I know that many places have more and even better trails but I also know many places have no trails at all. My wife and I moved to Fort Wayne back in 2003. A couple of years passed by before I heard about the existing bike trails. They only had the original Rivergreenway at that time … some 26 miles or so of trails … consisting of three different trails which followed the three rivers here in Fort Wayne. Upon learning of these trails I immediately started riding on them and thoroughly enjoying doing so. Since I started in about 2005 I think the trail network has steadily increased in total mileage until now it is around 115 miles of paved trails. And since I started riding on them I have accumulated over 87,000 miles. I think it is safe to say that I am quite familiar with them.

Below is a video of a bike ride on one of the Fort Wayne Trails … the St. Marys Pathway, one of the original trails known as the Rivergreenway. It follows along the St. Marys River.

HERE is another web page the city parks dept. offers with information and maps on the trail system.

On one of the trails, the St. Joe Pathway, it goes right through Johnny Appleseed Park where a fairly large campground is located (about 2 miles north of the downtown area). So anyone who is into camping whether by tent or RV has a convenient place to stay and ready access to the trail. It is right near convenient dining and shopping. There is a nice restroom and shower facility at the campground. The campground only operates seasonally … closed through the winter months.

This is the current Fort Wayne trail network as of Nov. 2018:

The red lines are the current trails. Lots of trails are planned throughout Indiana and many of them are suppose to connect together. I don’t know if it will ever materialize but it would be really great to have such a trail network.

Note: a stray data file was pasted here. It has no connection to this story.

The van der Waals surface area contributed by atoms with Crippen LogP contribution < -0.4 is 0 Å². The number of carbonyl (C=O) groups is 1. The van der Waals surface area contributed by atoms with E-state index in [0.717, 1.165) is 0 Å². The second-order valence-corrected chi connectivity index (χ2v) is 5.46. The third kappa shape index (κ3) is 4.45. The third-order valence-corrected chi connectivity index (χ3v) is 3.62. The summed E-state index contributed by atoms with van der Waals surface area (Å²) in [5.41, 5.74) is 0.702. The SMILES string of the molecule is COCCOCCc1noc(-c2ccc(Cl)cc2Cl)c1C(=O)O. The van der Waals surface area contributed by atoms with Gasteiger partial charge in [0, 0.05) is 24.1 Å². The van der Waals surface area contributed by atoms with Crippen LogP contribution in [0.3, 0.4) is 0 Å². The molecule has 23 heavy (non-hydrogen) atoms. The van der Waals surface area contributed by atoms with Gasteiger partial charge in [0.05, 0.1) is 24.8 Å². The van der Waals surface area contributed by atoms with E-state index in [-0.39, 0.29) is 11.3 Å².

Below is a video of the trails manager and the mayor of Fort Wayne talking about Fort Wayne Trails and showing video footage of various trails. This was several years ago and at that time there were only 68 miles of trails.

So I invite you to come to Fort Wayne and PICK A TRAIL, ANY TRAIL to ride. And if you would like an experienced guide as well as someone to ride with just let me know. You can EMAIL ME initially.

Wherever you choose to ride be safe out there and …

ENJOY THE RIDE!

FREE GIFT awaits you!

HIGH SPEED POLICE CHASE ON BIKE TRAIL

It seems that just about everybody loves watching the high speed police chase videos. I know I do. However, riding peacefully along a bicycle trail and suddenly finding yourself enveloped in one is not my idea of fun. I mean a guy could get killed out there. Just recently this was a reality for several trail users … most of them tadpole trike riders … as they were riding along on the Withlacoochee Trail in Florida and hearing sirens getting louder and louder. I would imagine that upon hearing the sirens their thoughts were that these emergency vehicles were over on the nearby road which ran alongside of the trail. It probably never entered their minds that the unfolding scenario was on the trail. Fortunately the trail users all managed to avoid catastrophe. I have watched the various videos of this pursuit a few times trying to watch for trail users. I have captured “screenshots” of the various trail users I spotted. All but one was off to the side of the trail. The one who was still on the trail was most fortunate that this parade passed him by rather than scoop him up as a grill ornament.

This was a dangerous person. He attempted to kill police officers and shot at one. You can see the bullet hit the windshield of one of the police cars.

I personally think this should have been handled differently for the safety of the public. At the very least I think a policeman should have used their outside PA system to warn trail users to get off of the trail. Whenever possible I think that helicopters should be used to track these people rather than engage in these car chases. It seems that rarely there is a good outcome. Innocent people end up getting injured and killed. Property damage occurs. Usually the stolen vehicle involved gets destroyed.

Lastly HERE is a news article to read about this happening.

Hopefully none of us will ever deal with such a dangerous situation. Try to be safe and …

ENJOY THE RIDE!

FREE GIFT awaits you!

THE GREAT AMERICAN RAIL-TRAIL

The Great American Rail-Trail is an ongoing project as well as a great vision. From sea to shining sea … from Washington (D.C. ) to Washington  (Seattle) … better bring your pajamas as you won’t make this ride in one day. I like the idea of riding across the country on a bike trail and not having to deal with riding on dangerous roads.

Most definitely one challenge and important concern to such a trail is providing toilets all along the route. We can’t be going behind a bush or tree and definitely we all have to go sometime … in more ways than one.

HERE is an article about this trail explaining the plan and providing some information about what has been built thus far and where things stand.